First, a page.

I was listening to one of my favorite podcasts today, “His & Hers” on ESPN Pod Center and the hosts were discussing how they chose their respective colleges. It got me to thinking about my journey to college. While most students had a list of schools they were interested in, I really only had had one – The University of Michigan.
I’ve been a Michigan fan ever since I can remember. Despite the fact that both my parents graduated from Eastern Michigan University, I was always a Michigan fan. I mean, let’s face it, when you grow up in the state of Michigan, you have to choose your team early on. And there are really only two teams to choose from – The University of Michigan and that school in East Lansing. I’ve always been a winner, so I went with the winning team.
During the application process, I briefly entertained the idea of attending Duke University. Their brochure quickly extinguished that idea. My parents didn’t have anywhere near $80K to send me to school. Also, I wasn’t quite as adventurous then as I am now. I wasn’t sure I wanted to be that far away from home all alone. So I saved the $45 application fee and moved right along. I applied to three schools: University of Michigan, Wayne State University (I knew my grades and test scores would guarantee me a Presidential Scholarship) and one HBCU (Historically Black Colleges & Universities). During my sophomore & junior years in high school, I attended the annual HBCU College Tour. Despite my high GPA and standardized test scores, I received extremely negative feedback from the only two HBCUs I might have considered attending. Meanwhile, I had a private school in Illinois, which I’d never heard of, recruit me because of the same. But I digress. The one HBCU I actually applied to was one I’d never considered attending. The only reason I applied was because I was attending an HBCU fair with some friends and one of my friends stopped at their booth to apply. All evening, I’d been standing idly by as my friends completed applications. I completed this application because the admissions counselor was very friendly. He also waived our application fees because we were completing the applications on-site. The school requested our transcripts from our high school, after we’d signed agreeing to the release, and the admissions process was underway. I’d actually forgotten that I applied until the day I received a letter from them in the mail. It was a rejection letter. My feelings were hurt. Here I was an almost straight A student, salutatorian of my class and college student at the University of Michigan – Dearborn (yes, I attended high school and college simultaneously) and this school had rejected me. To add insult to injury, the school had struggled with accreditation and was certainly no academic powerhouse. To make matters even worse, the friend who applied with me was accepted. This student’s GPA was almost a full 2 points lower than mine. My mother tried to console me by telling me, “They know you have other options. They can’t risk allowing you to block a space, when you’re most likely not going to attend, when there are students who can’t get in anyplace else, who need that spot.” Nice try, Mom!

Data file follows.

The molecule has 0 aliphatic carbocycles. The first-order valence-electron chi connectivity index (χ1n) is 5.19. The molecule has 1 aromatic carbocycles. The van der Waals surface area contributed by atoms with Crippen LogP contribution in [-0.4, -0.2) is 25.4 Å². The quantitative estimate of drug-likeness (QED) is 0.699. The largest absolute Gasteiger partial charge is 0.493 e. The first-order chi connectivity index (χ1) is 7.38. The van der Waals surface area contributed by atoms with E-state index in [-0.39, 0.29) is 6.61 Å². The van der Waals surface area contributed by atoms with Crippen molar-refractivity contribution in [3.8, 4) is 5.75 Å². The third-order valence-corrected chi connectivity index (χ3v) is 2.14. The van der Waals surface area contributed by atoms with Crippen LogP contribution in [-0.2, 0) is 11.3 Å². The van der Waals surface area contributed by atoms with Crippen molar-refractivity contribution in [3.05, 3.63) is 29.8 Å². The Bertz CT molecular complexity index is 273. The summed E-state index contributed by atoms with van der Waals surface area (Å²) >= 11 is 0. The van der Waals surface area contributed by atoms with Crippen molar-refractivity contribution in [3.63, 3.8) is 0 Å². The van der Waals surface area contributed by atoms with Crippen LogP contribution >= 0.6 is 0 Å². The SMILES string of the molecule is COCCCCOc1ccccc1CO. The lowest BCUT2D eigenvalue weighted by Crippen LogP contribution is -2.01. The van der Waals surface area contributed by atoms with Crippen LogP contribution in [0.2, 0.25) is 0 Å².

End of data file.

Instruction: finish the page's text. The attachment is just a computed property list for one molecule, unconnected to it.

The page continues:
Then there were two. Wayne State University accepted me pretty quickly and I received a Presidential Scholarship which provided for full tuition. Wayne State, while an excellent school, is no Michigan. But then again, no place is Michigan. I applied to Wayne State for four reasons: 1) I knew I’d get in, 2) I knew I’d get a full ride, or very close to it, 3) The University of Michigan is HIGHLY competitive and I wasn’t quite sure I’d make the cut, and 4) Michigan was #1 . . . as in at the time, they were the most expensive public school in the country. I said earlier that my parents didn’t have $80K to send me to school. Well, Michigan wasn’t much cheaper at around $60K and my parents didn’t have that either. They had, or came up with, about a third of that. Because I stayed in-state, I received a scholarship from the state, based on my standardized test scores, that earned me 10 semesters of (partial) tuition. I had several other smaller scholarships. I chipped in a third of my college costs through scholarships I’d earned. My parents had their third. And grants & loans made up the final third. I was all set. All I needed was an acceptance letter.